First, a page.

INTERMONTANE VALLEY AND BASIN DEVELOPMENT LINKED TO THE TECTONIC, CLIMATIC, AND TOPOGRAPHIC EVOLUTION OF THE SEVIER-LARAMIDE OVERLAP ZONE IN SOUTHWESTERN MONTANA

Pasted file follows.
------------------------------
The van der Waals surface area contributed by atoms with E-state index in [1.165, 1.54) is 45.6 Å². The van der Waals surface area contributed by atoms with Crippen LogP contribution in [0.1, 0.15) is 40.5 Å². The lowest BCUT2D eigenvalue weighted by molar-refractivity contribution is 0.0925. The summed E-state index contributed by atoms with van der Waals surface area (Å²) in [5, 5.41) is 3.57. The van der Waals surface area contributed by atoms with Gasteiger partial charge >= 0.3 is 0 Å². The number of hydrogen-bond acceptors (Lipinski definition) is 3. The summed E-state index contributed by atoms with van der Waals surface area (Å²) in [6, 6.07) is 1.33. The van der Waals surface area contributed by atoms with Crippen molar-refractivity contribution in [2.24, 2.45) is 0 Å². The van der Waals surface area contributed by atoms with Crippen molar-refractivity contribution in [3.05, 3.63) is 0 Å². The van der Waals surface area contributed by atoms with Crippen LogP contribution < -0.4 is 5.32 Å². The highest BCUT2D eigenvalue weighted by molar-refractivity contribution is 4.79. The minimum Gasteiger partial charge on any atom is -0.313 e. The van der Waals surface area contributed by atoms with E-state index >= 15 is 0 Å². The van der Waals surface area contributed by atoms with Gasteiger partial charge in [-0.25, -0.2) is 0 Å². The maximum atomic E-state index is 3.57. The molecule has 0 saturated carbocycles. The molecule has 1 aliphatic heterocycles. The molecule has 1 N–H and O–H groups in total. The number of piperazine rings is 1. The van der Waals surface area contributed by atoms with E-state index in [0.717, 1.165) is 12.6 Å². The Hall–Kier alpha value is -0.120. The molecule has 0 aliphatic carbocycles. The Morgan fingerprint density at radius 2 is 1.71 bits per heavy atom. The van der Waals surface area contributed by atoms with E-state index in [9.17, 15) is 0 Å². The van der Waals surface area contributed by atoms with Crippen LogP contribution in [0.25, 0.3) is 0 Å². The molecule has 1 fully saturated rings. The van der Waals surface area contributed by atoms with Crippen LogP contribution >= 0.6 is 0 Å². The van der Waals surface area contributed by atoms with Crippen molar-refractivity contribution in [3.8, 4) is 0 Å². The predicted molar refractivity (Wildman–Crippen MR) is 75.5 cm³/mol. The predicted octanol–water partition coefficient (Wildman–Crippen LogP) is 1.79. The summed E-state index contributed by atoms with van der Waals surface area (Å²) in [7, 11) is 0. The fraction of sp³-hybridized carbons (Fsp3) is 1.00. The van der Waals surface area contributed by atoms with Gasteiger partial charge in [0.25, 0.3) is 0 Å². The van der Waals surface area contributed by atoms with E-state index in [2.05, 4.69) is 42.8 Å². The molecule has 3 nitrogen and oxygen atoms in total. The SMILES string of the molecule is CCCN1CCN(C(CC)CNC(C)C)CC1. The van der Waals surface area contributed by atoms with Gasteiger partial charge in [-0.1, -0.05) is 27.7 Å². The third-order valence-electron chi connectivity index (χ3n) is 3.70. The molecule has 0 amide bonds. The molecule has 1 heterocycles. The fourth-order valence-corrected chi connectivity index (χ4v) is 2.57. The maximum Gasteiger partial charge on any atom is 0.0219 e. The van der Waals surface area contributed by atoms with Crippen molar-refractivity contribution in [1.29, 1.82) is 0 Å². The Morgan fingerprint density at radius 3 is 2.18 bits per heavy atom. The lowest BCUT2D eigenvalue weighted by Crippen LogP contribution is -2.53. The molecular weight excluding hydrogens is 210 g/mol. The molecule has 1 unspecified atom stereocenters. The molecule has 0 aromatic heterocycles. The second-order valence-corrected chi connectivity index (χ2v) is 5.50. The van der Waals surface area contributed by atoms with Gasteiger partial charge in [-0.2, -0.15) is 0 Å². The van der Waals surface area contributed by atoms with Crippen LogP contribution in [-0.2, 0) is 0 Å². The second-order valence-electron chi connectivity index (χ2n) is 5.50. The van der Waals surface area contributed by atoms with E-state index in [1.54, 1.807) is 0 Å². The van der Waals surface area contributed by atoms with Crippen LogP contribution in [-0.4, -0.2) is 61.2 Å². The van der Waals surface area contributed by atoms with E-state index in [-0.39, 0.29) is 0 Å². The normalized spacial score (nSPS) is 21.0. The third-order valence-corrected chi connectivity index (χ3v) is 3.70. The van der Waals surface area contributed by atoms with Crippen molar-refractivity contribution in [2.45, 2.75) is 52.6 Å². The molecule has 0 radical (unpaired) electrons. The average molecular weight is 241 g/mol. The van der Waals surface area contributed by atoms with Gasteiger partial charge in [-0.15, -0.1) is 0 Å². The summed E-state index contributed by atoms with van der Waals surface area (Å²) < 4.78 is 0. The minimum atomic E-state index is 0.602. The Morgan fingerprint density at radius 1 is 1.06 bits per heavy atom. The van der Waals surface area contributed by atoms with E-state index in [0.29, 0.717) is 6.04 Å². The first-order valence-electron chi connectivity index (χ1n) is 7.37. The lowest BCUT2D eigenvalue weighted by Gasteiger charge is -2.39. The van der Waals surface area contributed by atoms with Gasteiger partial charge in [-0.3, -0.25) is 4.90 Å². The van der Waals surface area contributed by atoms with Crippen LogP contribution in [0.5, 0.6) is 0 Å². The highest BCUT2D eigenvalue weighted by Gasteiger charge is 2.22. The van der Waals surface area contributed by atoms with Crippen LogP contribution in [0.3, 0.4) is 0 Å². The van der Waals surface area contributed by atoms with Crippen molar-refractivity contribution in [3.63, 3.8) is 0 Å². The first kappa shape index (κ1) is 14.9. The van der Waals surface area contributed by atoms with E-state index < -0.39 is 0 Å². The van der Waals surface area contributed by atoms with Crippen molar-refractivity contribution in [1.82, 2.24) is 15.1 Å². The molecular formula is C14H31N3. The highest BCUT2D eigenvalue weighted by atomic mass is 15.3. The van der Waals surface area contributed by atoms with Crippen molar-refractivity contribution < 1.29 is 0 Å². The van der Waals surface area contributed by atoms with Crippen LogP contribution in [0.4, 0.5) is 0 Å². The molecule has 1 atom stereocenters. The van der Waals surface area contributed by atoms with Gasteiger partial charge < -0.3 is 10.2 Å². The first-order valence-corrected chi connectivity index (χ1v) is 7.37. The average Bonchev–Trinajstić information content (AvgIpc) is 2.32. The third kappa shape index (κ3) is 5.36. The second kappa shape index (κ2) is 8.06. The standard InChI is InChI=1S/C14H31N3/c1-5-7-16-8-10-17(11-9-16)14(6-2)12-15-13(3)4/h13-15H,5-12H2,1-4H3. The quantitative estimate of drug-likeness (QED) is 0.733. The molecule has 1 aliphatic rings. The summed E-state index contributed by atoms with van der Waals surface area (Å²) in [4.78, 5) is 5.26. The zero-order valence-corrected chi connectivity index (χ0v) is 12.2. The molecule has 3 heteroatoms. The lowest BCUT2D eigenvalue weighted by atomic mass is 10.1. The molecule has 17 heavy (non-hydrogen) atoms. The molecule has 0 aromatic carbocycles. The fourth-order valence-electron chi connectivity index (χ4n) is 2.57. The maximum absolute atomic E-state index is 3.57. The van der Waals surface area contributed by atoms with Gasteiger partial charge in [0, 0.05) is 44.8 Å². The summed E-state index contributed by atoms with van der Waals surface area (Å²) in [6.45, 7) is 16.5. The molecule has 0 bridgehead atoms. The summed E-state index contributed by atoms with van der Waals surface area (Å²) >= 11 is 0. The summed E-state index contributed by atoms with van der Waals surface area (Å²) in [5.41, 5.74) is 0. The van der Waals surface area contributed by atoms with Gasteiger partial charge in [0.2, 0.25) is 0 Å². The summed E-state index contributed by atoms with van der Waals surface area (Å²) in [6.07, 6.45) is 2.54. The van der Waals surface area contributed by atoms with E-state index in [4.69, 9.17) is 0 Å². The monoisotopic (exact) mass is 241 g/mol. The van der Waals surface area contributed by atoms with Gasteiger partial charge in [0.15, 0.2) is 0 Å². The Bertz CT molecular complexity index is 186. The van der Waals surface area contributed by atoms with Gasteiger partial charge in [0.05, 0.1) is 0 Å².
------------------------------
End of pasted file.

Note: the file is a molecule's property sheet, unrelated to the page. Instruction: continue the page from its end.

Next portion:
Continued studies of the Renova Formation have revealed a complex series of interrelated tectonic, topographic, and climatic events that led to decay of the northern Cordillera. Regional, kilometer-scale elevation gain coupled with subtropical climatic conditions resulted in deep exhumation of the orogenic wedge during Paleocene-early Eocene time. Significant fluvial incision occurred along zones of tectonostratigraphic weakness, generating deep (≥2 km relief), elongate, intermontane paleovalleys that paralleled regional structure and served as long-lived sedimentary basins during Cenozoic time. Beginning in mid-Eocene time, lithologic data indicate the presence of a significant rain shadow across the region. Continued climatic aridification was accompanied by widespread sedimentation. Late Eocene-Oligocene crustal extension, focused west of the Sevier thrust front, beheaded parts of the mid-Eocene drainage network and formed small, enclosed basins on top of the fold-thrust belt. A through-going drainage network persisted east of the thrust front through Miocene time. Subsequent Neogene Basin and Range- and Yellowstone hotspot-related extension further reactivated and modified the Cenozoic landscape.